The Hubble Space Telescope UV Legacy Survey of Galactic Globular Clusters. XX. Ages of single and multiple stellar populations in seven bulge globular clusters

23 Jan 2020  ·  Oliveira R. A. P., Souza S. O., Kerber L. O., Barbuy B., Ortolani S., Piotto G., Nardiello D., Pérez-Villegas A., Maia F. F. S., Bica E., Cassisi S., D'Antona F., Lagioia E., Libralato M., Milone A. P., Anderson J., Aparicio A., Bedin L. R., Brown T. M., King I. R., Marino A. F., Pietrinferni A., Renzini A., Sarajedini A., van der Marel R., Vesperini E. ·

In the present work we analyzed seven globular clusters selected from their location in the Galactic bulge and with metallicity values in the range $-1.30\lesssim\rm{[Fe/H]}\lesssim-0.50$. The aim of this work is first to derive cluster ages assuming single stellar populations, and secondly, to identify the stars from first (1G) and second generations (2G) from the main sequence, subgiant and red giant branches, and to derive their age differences... Based on a combination of UV and optical filters used in this project, we apply the Gaussian mixture models to distinguish the multiple stellar populations. Applying statistical isochrone fitting, we derive self-consistent ages, distances, metallicities, and reddening values for the sample clusters. An average of $12.3\pm0.4$ Gyr was obtained both using Dartmouth and BaSTI (accounting atomic diffusion effects) isochrones, without a clear distinction between the moderately metal-poor and the more metal-rich bulge clusters, except for NGC 6717 and the inner halo NGC 6362 with $\sim 13.5$ Gyr. We derived a weighted mean age difference between the multiple populations hosted by each globular cluster of $41\pm170$ Myr adopting canonical He abundances; whereas for higher He in 2G stars, this difference reduces to $17\pm170$ Myr, but with individual uncertainties of $500$ Myr. read more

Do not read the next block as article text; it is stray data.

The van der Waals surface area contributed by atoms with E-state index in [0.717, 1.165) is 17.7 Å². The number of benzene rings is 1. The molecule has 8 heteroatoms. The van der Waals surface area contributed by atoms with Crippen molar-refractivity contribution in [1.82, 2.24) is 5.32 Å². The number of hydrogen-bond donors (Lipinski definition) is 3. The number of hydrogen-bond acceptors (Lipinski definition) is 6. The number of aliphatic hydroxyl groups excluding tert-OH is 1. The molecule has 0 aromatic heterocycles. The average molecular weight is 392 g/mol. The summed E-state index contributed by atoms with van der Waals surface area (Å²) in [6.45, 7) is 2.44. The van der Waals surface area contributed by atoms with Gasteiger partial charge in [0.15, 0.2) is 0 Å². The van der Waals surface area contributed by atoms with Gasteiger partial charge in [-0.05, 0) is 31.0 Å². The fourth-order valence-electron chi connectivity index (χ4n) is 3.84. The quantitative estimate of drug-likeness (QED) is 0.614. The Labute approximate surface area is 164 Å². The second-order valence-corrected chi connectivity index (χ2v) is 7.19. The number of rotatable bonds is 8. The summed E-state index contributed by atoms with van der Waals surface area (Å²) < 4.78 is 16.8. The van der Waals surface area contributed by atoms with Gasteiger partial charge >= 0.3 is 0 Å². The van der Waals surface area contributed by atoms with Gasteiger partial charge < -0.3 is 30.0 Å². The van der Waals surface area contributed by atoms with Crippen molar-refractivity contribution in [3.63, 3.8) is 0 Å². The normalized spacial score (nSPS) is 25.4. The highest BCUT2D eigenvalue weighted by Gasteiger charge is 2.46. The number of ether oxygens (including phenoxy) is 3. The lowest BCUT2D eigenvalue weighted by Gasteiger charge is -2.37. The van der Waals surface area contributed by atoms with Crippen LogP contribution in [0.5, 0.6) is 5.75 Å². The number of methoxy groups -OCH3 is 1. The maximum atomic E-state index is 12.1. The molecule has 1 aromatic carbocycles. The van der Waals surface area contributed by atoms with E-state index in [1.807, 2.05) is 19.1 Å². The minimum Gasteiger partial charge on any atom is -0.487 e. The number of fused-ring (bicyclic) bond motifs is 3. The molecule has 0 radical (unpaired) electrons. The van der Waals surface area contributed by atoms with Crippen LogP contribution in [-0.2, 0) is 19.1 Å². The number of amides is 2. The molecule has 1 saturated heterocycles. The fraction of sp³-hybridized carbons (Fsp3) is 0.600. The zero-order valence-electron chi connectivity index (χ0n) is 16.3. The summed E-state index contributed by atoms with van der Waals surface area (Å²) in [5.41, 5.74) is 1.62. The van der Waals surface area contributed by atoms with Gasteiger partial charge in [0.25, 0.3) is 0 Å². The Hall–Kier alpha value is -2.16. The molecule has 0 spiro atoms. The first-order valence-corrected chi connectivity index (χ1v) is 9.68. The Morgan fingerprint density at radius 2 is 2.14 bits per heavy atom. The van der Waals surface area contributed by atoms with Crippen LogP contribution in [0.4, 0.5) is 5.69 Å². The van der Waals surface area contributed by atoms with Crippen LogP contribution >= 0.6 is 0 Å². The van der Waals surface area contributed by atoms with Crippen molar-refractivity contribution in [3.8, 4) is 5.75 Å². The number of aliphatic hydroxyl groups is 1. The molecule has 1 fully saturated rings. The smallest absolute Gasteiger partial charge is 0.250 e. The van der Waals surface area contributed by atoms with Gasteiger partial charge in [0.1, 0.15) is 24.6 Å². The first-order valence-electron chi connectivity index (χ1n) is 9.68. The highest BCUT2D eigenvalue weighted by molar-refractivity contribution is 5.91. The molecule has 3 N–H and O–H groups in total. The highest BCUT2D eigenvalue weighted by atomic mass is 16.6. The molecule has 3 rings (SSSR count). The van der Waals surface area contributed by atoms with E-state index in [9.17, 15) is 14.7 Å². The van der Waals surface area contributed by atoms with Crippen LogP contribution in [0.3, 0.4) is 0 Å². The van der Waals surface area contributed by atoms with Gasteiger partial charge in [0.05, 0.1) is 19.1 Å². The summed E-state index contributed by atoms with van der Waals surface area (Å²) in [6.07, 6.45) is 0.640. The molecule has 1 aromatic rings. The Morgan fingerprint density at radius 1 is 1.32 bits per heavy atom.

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Astrophysics of Galaxies Solar and Stellar Astrophysics